Poetry in Honor of Epicureanism

  • Hi Everyone!

    I wanted to create a thread for anyone to post poetry which honors, uplifts, and enlightens Epicureanism, Epicurean philosophy, and the Epicurean lifesyle.

    Here is a poem I started a week ago or so...it finally feels finished, so wanted to share :)

    Kingdom of Epicurus

    You are far back in time,

    In dreams I try to fly to you.

    I seek and will not give up till I find you,

    You, who are the original master of the Garden,

    I knock to enter, obscurations of a new moon,

    No way to impress my questions upon you,

    For my understanding is that of a novice,

    I call out to you:

    Oh Epicurus! Are you there?

    And all at once,

    The garden gate is thrust open!

    You stand tall and handsome,

    How beloved you do appear!

    And I see how many did follow you,

    With your teaching they were fully taken,

    Your students who drew near,

    Gathered round to learn,

    Century after century

    With gentle eager minds,

    Your ever unfolding philosophical legacy.

    Couragous minds lingered and endured,

    Some followers either followed closely or departed,

    And those who were the most devoted,

    Oh how they did love you!

    For you became their liberator,

    The innkeeper of the house of joy,

    And the high priest of atoms and void,

    Banishing fear and unfulfilled desires,

    You fed them all with figs, and love, and wisdom.

    Oh Epicurus! You live on in our hearts and minds,

    As you sit at the feet of Venus,

    (Just as we do)

    As you forever study the beauty of everything,

    (Just as we do)

    As you everlastingly observe, wonder, and contemplate,

    (Just as we do)

    And so the Garden still grows verdant,

    Full of every kind of fragrant flower,

    And all the many joyous sensations of our natural world.

  • I wrote a poem last year for one of the EP FB groups.

    Hear these words O children of Nature’s swerve.

    Let us rejoice in the freedom we surely deserve.

    Of prudent wisdom long obscured by shame.

    Professed by Epicurus of noble fame.

    Lucretius penned in days of old.

    Across the gap of time, a truth so bold.

    Arise the days of hedonic measure.

    Restoring the truth of humankind’s pleasure.

    Dispel the fears of death’s illusion.

    Release humankind from all confusion.

    Again I say, O children of Nature’s swerve.

    Be frank in speech and keep your nerve.

    Be ready now to strike your blow.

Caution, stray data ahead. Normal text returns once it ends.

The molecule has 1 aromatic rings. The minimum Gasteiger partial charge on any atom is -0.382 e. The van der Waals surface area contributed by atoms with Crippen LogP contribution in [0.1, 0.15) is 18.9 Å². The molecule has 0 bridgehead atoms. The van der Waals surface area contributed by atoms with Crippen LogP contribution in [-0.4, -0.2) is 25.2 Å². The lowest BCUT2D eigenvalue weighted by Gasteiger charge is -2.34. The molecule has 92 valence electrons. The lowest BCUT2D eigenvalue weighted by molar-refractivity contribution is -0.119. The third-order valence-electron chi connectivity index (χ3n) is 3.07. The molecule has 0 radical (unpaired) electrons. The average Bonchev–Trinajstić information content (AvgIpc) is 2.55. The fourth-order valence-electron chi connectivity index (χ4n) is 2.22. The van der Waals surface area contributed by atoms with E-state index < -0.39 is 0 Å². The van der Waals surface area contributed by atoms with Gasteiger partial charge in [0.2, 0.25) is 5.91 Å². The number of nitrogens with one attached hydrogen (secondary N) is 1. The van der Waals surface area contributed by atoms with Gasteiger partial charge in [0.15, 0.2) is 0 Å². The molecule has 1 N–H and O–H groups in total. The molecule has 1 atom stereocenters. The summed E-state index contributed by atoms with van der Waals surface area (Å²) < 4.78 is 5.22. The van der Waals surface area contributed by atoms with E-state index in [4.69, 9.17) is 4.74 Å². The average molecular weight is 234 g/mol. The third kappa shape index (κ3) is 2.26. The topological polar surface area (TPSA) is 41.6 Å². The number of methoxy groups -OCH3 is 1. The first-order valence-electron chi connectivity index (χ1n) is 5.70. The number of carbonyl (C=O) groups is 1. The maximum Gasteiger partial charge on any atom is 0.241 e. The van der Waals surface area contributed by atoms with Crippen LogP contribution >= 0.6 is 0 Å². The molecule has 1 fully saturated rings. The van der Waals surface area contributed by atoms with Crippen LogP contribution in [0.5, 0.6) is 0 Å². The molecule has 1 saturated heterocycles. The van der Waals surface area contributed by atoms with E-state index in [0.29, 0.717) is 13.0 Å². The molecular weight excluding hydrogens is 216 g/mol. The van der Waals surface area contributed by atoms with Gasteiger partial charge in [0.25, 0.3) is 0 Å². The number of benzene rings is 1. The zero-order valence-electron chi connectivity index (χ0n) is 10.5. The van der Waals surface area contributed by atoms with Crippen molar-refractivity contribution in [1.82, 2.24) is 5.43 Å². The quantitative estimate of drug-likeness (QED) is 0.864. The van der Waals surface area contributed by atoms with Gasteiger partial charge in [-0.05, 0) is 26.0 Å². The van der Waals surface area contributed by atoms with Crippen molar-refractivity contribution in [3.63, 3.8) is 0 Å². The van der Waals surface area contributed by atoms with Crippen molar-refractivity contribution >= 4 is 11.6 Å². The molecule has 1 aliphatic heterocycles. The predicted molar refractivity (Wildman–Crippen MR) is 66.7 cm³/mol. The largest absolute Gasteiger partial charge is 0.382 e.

For Epicurus, his Garden, and all who know.

    The days shall come when the world will extol.

    That pleasurable living was indeed the goal.

  • Quote

    The innkeeper of the house of joy

    Kalosyni, I love this line! And particularly the way it hits you as the poem builds up to it.

    And I think this thread is a great idea as well. I won't repost all my old stuff here, which those curious can find at this thread; but I'll be happy to post my new verses here going forward. Cassius will have to find a proper place for this one so we can find it!



    The days shall come when the world will extol.

    That pleasurable living was indeed the goal.

    One may indeed hope!


  • Oddly enough, while I was surveying a house foundation today a framing carpenter I had spoken to briefly came up to me a little later and said to me, "You may not believe this, but I'm a poet"...and he showed me a copy of his published book! He also gave me a few ideas about how the process works. I shared with him the title of my favorite poetry anthology, and slightly regret not asking for his email address.

  • We do have this forum on poetry, and I will move this thread there now. But in general we have far too many subforums to keep track of so when I have time I am going to have to prune down the number by a lot and somehow make them easier to sort through.

  • Matt and Joshua

    Some feedback regarding readability of above posts:

    I am using the website default theme radiant light blue.

    Matt: your poem used a "white" typeface, which I could still read but there was very litte contrast to the background.

    Joshua: when you pasted and copied part of Matt's poem (written in white) into a dialog bubble it completely disappeared.

    (So not sure what to do about this theme problem)

  • OH NO! I did not notice Matt's post had a color encoded. It is fixed now.

    This is a reason that we need to highlight that "best practices" list of ways to use the forum.

    People are always going to be pasting text from other programs, and that's the problem. We'll just have to stay alert to catch these posts as they occur.

  • A Small Ode to Epicurus

    You have welcomed us all to your Garden,

    no matter the gender or class.

    Pleasantness you offer - with simple fare,

    friendship, tranquility and ease.

    We can leave our burdens in the byway

    with the clutch of traffic and dust,

    find respite in a homey oasis

    whose invitation is open,

    conveying conviviality, peace,

    and time to draw a common breath;

    to relish the freshening fragrance

    of lemons, marjoram and sage;

    cool water or bloodred wine, rough brown bread,

    salad greens, dark olives and cheese:

    unadorned pleasures, sans the toil and strain

    of over-fed extravagance;

    lively talk of philosophy, laughter

    at nagging follies we once learned

    from our elders by strictest rote - and fear.

    Under your eaves, we can relax:

    embrace the evolving turnstile seasons,

    heartbeat of the earth, rain and sun;

    celebrate the fullness of the senses

    and feelings that inform our way.

    Under your eaves, we can abide: happy

    in the naturalness of ourselves.

    ~ ~ ~

    You have welcomed us all to your Garden,

    which we now carry with us as we go …